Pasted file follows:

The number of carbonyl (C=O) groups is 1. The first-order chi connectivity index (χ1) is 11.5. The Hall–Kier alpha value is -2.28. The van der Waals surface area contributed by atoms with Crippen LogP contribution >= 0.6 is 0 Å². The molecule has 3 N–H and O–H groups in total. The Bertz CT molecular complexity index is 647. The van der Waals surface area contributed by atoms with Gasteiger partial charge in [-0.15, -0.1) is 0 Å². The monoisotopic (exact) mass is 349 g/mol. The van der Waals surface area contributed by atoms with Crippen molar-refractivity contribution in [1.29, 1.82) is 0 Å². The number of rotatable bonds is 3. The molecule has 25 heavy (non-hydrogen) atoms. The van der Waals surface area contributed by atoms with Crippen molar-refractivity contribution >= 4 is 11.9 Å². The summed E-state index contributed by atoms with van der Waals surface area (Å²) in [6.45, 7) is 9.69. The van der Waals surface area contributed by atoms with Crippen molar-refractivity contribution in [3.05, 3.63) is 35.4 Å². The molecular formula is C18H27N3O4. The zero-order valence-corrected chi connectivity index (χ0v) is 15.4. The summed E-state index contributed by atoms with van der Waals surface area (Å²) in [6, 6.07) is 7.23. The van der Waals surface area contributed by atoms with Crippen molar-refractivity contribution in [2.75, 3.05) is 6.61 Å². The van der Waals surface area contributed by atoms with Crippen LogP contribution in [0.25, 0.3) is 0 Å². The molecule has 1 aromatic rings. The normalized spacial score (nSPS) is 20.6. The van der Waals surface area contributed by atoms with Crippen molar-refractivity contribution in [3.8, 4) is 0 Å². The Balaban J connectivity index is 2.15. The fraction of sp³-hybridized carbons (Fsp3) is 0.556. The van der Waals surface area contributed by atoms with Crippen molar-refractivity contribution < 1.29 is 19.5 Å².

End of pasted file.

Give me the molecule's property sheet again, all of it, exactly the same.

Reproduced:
The number of carbonyl (C=O) groups is 1. The first-order chi connectivity index (χ1) is 11.5. The Hall–Kier alpha value is -2.28. The van der Waals surface area contributed by atoms with Crippen LogP contribution >= 0.6 is 0 Å². The molecule has 3 N–H and O–H groups in total. The Bertz CT molecular complexity index is 647. The van der Waals surface area contributed by atoms with Gasteiger partial charge in [-0.15, -0.1) is 0 Å². The monoisotopic (exact) mass is 349 g/mol. The van der Waals surface area contributed by atoms with Crippen molar-refractivity contribution in [1.29, 1.82) is 0 Å². The number of rotatable bonds is 3. The molecule has 25 heavy (non-hydrogen) atoms. The van der Waals surface area contributed by atoms with Crippen molar-refractivity contribution >= 4 is 11.9 Å². The summed E-state index contributed by atoms with van der Waals surface area (Å²) in [6.45, 7) is 9.69. The van der Waals surface area contributed by atoms with Crippen molar-refractivity contribution in [3.05, 3.63) is 35.4 Å². The molecular formula is C18H27N3O4. The zero-order valence-corrected chi connectivity index (χ0v) is 15.4. The summed E-state index contributed by atoms with van der Waals surface area (Å²) in [6, 6.07) is 7.23. The van der Waals surface area contributed by atoms with Crippen molar-refractivity contribution in [2.75, 3.05) is 6.61 Å². The van der Waals surface area contributed by atoms with Crippen LogP contribution in [0.25, 0.3) is 0 Å². The molecule has 1 aromatic rings. The normalized spacial score (nSPS) is 20.6. The van der Waals surface area contributed by atoms with Crippen molar-refractivity contribution in [3.8, 4) is 0 Å². The Balaban J connectivity index is 2.15. The fraction of sp³-hybridized carbons (Fsp3) is 0.556. The van der Waals surface area contributed by atoms with Crippen molar-refractivity contribution < 1.29 is 19.5 Å².